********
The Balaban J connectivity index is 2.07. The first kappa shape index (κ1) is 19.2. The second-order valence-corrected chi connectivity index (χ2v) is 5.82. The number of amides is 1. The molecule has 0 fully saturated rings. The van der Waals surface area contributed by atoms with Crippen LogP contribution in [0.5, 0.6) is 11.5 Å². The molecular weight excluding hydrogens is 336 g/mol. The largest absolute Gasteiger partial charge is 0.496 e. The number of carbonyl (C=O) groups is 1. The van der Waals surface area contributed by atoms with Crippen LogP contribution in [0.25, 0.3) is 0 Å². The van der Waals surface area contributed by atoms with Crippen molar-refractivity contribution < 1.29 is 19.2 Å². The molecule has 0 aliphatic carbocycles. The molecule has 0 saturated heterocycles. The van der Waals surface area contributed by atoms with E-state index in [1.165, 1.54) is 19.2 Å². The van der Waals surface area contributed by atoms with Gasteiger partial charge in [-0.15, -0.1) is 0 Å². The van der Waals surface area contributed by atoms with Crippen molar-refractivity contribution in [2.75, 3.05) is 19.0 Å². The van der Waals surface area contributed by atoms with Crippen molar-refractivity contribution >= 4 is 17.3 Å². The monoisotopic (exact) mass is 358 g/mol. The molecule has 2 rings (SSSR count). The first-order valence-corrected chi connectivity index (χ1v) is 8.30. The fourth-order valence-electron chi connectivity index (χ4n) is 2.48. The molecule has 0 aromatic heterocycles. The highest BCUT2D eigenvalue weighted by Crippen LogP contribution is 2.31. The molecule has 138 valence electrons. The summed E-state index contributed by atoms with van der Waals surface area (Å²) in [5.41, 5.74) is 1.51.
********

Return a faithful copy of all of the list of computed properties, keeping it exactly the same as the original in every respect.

The Balaban J connectivity index is 2.07. The first kappa shape index (κ1) is 19.2. The second-order valence-corrected chi connectivity index (χ2v) is 5.82. The number of amides is 1. The molecule has 0 fully saturated rings. The van der Waals surface area contributed by atoms with Crippen LogP contribution in [0.5, 0.6) is 11.5 Å². The molecular weight excluding hydrogens is 336 g/mol. The largest absolute Gasteiger partial charge is 0.496 e. The number of carbonyl (C=O) groups is 1. The van der Waals surface area contributed by atoms with Crippen LogP contribution in [0.25, 0.3) is 0 Å². The van der Waals surface area contributed by atoms with Crippen molar-refractivity contribution < 1.29 is 19.2 Å². The molecule has 0 aliphatic carbocycles. The molecule has 0 saturated heterocycles. The van der Waals surface area contributed by atoms with E-state index in [1.165, 1.54) is 19.2 Å². The van der Waals surface area contributed by atoms with Gasteiger partial charge in [-0.15, -0.1) is 0 Å². The van der Waals surface area contributed by atoms with Crippen molar-refractivity contribution in [2.75, 3.05) is 19.0 Å². The van der Waals surface area contributed by atoms with Crippen molar-refractivity contribution >= 4 is 17.3 Å². The monoisotopic (exact) mass is 358 g/mol. The molecule has 2 rings (SSSR count). The first-order valence-corrected chi connectivity index (χ1v) is 8.30. The fourth-order valence-electron chi connectivity index (χ4n) is 2.48. The molecule has 0 aromatic heterocycles. The highest BCUT2D eigenvalue weighted by Crippen LogP contribution is 2.31. The molecule has 138 valence electrons. The summed E-state index contributed by atoms with van der Waals surface area (Å²) in [5.41, 5.74) is 1.51.